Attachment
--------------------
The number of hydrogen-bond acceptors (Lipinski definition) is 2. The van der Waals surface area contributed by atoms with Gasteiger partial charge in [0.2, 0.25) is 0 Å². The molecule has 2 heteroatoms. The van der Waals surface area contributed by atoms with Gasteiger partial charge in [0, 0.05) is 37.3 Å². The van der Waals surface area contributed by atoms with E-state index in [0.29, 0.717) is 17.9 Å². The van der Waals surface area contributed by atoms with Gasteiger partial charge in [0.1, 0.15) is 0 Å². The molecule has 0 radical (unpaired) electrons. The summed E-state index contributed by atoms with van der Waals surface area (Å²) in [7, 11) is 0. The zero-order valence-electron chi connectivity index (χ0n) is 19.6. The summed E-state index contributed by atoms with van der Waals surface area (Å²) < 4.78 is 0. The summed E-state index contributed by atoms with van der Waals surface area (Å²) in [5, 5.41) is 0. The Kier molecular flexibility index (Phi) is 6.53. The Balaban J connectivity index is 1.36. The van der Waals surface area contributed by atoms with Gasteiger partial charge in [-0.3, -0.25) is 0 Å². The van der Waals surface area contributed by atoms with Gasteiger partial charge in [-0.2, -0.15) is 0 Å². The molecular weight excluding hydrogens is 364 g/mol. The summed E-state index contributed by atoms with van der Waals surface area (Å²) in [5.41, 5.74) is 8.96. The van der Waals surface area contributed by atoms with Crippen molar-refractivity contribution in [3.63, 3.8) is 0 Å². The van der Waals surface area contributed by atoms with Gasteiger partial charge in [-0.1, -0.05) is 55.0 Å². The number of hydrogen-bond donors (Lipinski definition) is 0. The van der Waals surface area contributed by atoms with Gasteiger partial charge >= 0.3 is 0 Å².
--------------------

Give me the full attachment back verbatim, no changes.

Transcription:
The number of hydrogen-bond acceptors (Lipinski definition) is 2. The van der Waals surface area contributed by atoms with Gasteiger partial charge in [0.2, 0.25) is 0 Å². The molecule has 2 heteroatoms. The van der Waals surface area contributed by atoms with Gasteiger partial charge in [0, 0.05) is 37.3 Å². The van der Waals surface area contributed by atoms with E-state index in [0.29, 0.717) is 17.9 Å². The van der Waals surface area contributed by atoms with Gasteiger partial charge in [0.1, 0.15) is 0 Å². The molecule has 0 radical (unpaired) electrons. The summed E-state index contributed by atoms with van der Waals surface area (Å²) in [7, 11) is 0. The zero-order valence-electron chi connectivity index (χ0n) is 19.6. The summed E-state index contributed by atoms with van der Waals surface area (Å²) < 4.78 is 0. The summed E-state index contributed by atoms with van der Waals surface area (Å²) in [5, 5.41) is 0. The Kier molecular flexibility index (Phi) is 6.53. The Balaban J connectivity index is 1.36. The van der Waals surface area contributed by atoms with Gasteiger partial charge in [-0.3, -0.25) is 0 Å². The van der Waals surface area contributed by atoms with Gasteiger partial charge in [-0.2, -0.15) is 0 Å². The molecular weight excluding hydrogens is 364 g/mol. The summed E-state index contributed by atoms with van der Waals surface area (Å²) in [5.41, 5.74) is 8.96. The van der Waals surface area contributed by atoms with Crippen molar-refractivity contribution in [3.63, 3.8) is 0 Å². The van der Waals surface area contributed by atoms with Gasteiger partial charge in [-0.1, -0.05) is 55.0 Å². The number of hydrogen-bond donors (Lipinski definition) is 0. The van der Waals surface area contributed by atoms with Gasteiger partial charge >= 0.3 is 0 Å².